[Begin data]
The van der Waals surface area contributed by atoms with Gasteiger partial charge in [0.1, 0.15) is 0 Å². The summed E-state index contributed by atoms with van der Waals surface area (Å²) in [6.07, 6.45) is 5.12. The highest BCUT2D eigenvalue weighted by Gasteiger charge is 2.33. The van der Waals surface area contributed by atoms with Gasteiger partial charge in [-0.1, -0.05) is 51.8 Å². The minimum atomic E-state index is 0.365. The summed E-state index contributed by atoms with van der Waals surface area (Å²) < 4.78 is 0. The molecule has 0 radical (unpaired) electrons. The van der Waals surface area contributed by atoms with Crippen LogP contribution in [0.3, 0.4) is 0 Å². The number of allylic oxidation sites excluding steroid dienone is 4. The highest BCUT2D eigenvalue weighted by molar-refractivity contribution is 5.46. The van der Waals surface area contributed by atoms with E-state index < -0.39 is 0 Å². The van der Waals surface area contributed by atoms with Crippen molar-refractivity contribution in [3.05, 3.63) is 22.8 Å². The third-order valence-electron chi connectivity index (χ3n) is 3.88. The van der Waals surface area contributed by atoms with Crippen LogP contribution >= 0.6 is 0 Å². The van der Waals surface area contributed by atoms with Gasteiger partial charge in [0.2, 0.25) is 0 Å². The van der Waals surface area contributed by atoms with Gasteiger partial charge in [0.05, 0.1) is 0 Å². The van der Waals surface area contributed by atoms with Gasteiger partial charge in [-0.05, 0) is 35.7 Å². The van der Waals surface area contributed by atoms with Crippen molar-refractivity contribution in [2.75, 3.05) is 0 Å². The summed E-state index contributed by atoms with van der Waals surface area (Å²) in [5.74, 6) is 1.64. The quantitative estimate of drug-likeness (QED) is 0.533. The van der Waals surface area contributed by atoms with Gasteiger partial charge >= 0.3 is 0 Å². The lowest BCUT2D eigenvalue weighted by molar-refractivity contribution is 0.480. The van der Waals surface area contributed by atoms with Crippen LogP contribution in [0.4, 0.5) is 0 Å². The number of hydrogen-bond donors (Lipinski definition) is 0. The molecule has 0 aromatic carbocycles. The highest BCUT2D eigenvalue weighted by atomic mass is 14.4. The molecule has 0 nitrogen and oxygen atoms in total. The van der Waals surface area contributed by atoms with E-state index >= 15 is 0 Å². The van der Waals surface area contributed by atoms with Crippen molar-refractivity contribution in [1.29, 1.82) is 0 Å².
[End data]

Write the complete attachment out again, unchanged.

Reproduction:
The van der Waals surface area contributed by atoms with Gasteiger partial charge in [0.1, 0.15) is 0 Å². The summed E-state index contributed by atoms with van der Waals surface area (Å²) in [6.07, 6.45) is 5.12. The highest BCUT2D eigenvalue weighted by Gasteiger charge is 2.33. The van der Waals surface area contributed by atoms with Gasteiger partial charge in [-0.1, -0.05) is 51.8 Å². The minimum atomic E-state index is 0.365. The summed E-state index contributed by atoms with van der Waals surface area (Å²) < 4.78 is 0. The molecule has 0 radical (unpaired) electrons. The van der Waals surface area contributed by atoms with Crippen LogP contribution in [0.3, 0.4) is 0 Å². The number of allylic oxidation sites excluding steroid dienone is 4. The highest BCUT2D eigenvalue weighted by molar-refractivity contribution is 5.46. The van der Waals surface area contributed by atoms with E-state index < -0.39 is 0 Å². The van der Waals surface area contributed by atoms with Crippen molar-refractivity contribution in [3.05, 3.63) is 22.8 Å². The third-order valence-electron chi connectivity index (χ3n) is 3.88. The van der Waals surface area contributed by atoms with Crippen LogP contribution >= 0.6 is 0 Å². The van der Waals surface area contributed by atoms with Gasteiger partial charge in [0.2, 0.25) is 0 Å². The van der Waals surface area contributed by atoms with Gasteiger partial charge in [0.05, 0.1) is 0 Å². The van der Waals surface area contributed by atoms with Gasteiger partial charge in [-0.05, 0) is 35.7 Å². The van der Waals surface area contributed by atoms with Crippen molar-refractivity contribution in [2.75, 3.05) is 0 Å². The summed E-state index contributed by atoms with van der Waals surface area (Å²) in [5.74, 6) is 1.64. The quantitative estimate of drug-likeness (QED) is 0.533. The van der Waals surface area contributed by atoms with Gasteiger partial charge >= 0.3 is 0 Å². The lowest BCUT2D eigenvalue weighted by molar-refractivity contribution is 0.480. The van der Waals surface area contributed by atoms with Crippen LogP contribution in [0.4, 0.5) is 0 Å². The number of hydrogen-bond donors (Lipinski definition) is 0. The molecule has 0 aromatic carbocycles. The highest BCUT2D eigenvalue weighted by atomic mass is 14.4. The molecule has 0 nitrogen and oxygen atoms in total. The van der Waals surface area contributed by atoms with E-state index >= 15 is 0 Å². The van der Waals surface area contributed by atoms with Crippen molar-refractivity contribution in [1.29, 1.82) is 0 Å².